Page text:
4.5 Minimum distance between two objects

Table of Contents

When exploring a 3D model by touch, it is important to be able to distinguish the shapes and features of different objects. If there is not enough space between two objects the user will experience them as one, missing out on the intended information provided by the shape and/or features. It is important to use a minimum distance between objects to provide an accessible and efficient way of exploring the model and making sure all the information can be experienced by the user with a visual impairment.

There are many different types of shapes and ways of introducing information into a tactile object. They can be added on top or cut out to create a negative shape in the model. The most common shapes are round, square, have an organic shape or a combination of these shapes. This article will provide a general guideline that combines lots of variable combinations into a baseline which will work in most situations with most models. However, it is still important to test with end-users as their experience might be different or the situation may require a different solution. We have tested several different models with multiple students in order to gain an understanding on a general tactile strategy and what distance works best.

2mm is the minimum distance required between two objects for a clearly distinguished tactile experience. 1mm is the absolute minimum.

Two red blocks with a distance of 2mm between them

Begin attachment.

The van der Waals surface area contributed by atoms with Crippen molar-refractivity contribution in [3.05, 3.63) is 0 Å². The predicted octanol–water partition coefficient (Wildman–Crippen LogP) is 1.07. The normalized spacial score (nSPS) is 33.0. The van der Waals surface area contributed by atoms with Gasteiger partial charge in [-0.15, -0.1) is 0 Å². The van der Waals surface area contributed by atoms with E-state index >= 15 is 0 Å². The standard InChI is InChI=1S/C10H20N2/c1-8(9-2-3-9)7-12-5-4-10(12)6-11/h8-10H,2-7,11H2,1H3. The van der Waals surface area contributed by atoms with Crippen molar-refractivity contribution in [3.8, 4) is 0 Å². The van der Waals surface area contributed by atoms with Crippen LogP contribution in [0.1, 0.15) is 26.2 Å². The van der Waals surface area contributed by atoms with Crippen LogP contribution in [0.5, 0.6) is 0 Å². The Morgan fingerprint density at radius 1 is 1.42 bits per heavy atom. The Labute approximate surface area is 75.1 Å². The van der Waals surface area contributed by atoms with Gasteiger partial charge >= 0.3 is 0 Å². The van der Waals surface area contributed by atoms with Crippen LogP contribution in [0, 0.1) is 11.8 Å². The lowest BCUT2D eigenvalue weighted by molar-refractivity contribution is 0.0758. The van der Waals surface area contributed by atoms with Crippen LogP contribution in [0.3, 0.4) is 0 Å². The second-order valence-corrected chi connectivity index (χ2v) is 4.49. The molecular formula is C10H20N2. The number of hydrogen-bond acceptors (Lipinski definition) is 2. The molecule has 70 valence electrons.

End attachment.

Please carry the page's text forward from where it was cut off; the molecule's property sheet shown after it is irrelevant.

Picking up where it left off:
Rounded shapes offered a higher distinguishability between objects because they provided greater tactility and have a variation of distance within the objects. The distance between the objects should be measured at the highest rounding point of the object.

Two round shapes with a flat bottom. The peak of the round shape on the flat side is touching the other one.

Two half cylinder with a flat bottom next to each other. The long side of the cylinder is just touching the other one.

Using a different height for each object also provided a clearer difference between objects. Even when there was no distance between the objects, the user was still aware that there were two different objects within the model. We recommend using the same difference in height as the distance between two models. 2mm is a distance that will work well in most cases; 1mm is the minimum that can be distinguished.

Two blocks against each other with the right one being slightly higher to create a tactile distinction.

Bringing multiple guidelines together will provide the best experience. For example: using rounded shapes, a 2mm distance and a height difference will provide a very clear differentiation between the models. More complex shapes, surfaces or models will require more distance between the objects and larger rounded shapes. This also applies when there are a lot of objects close to each other that need to be distinguished. This situation will require higher values than the minimum specified in these guidelines.

Lastly, it is important that the user understands the goal of each identified object within the model and why it is there. This may require some additional information to be provided to the user. If the user doesn’t see a reason why it’s a separate object, they won’t experience it that way.

The distance from Braille to lines on a model is described in Article 3.7 Labeling with Braille.